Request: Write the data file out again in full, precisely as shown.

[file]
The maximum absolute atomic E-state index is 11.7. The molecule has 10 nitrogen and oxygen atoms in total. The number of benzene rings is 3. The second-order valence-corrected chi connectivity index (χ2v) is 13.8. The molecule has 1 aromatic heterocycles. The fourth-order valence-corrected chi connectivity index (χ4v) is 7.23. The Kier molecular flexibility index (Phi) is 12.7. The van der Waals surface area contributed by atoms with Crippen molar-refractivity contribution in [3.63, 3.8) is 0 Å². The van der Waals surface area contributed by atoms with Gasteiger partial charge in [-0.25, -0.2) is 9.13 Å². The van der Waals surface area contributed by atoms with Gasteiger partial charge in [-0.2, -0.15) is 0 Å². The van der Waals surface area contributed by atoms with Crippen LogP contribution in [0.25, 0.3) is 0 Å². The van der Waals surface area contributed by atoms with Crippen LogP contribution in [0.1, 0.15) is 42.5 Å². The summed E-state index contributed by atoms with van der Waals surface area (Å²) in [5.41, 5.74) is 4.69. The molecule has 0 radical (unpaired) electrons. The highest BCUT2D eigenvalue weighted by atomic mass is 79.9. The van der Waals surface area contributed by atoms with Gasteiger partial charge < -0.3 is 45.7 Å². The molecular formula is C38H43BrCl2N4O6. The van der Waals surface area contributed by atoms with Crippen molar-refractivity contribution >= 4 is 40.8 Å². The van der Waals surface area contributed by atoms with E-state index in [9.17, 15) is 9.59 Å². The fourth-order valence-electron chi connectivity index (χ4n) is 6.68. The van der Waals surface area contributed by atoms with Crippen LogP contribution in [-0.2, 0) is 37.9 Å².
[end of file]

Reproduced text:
The maximum absolute atomic E-state index is 11.7. The molecule has 10 nitrogen and oxygen atoms in total. The number of benzene rings is 3. The second-order valence-corrected chi connectivity index (χ2v) is 13.8. The molecule has 1 aromatic heterocycles. The fourth-order valence-corrected chi connectivity index (χ4v) is 7.23. The Kier molecular flexibility index (Phi) is 12.7. The van der Waals surface area contributed by atoms with Crippen molar-refractivity contribution in [3.63, 3.8) is 0 Å². The van der Waals surface area contributed by atoms with Gasteiger partial charge in [-0.25, -0.2) is 9.13 Å². The van der Waals surface area contributed by atoms with Gasteiger partial charge in [-0.2, -0.15) is 0 Å². The van der Waals surface area contributed by atoms with Crippen LogP contribution in [0.25, 0.3) is 0 Å². The van der Waals surface area contributed by atoms with Crippen LogP contribution in [0.1, 0.15) is 42.5 Å². The summed E-state index contributed by atoms with van der Waals surface area (Å²) in [5.41, 5.74) is 4.69. The molecule has 0 radical (unpaired) electrons. The highest BCUT2D eigenvalue weighted by atomic mass is 79.9. The van der Waals surface area contributed by atoms with Gasteiger partial charge < -0.3 is 45.7 Å². The molecular formula is C38H43BrCl2N4O6. The van der Waals surface area contributed by atoms with Crippen molar-refractivity contribution >= 4 is 40.8 Å². The van der Waals surface area contributed by atoms with E-state index in [9.17, 15) is 9.59 Å². The fourth-order valence-electron chi connectivity index (χ4n) is 6.68. The van der Waals surface area contributed by atoms with Crippen LogP contribution in [-0.2, 0) is 37.9 Å².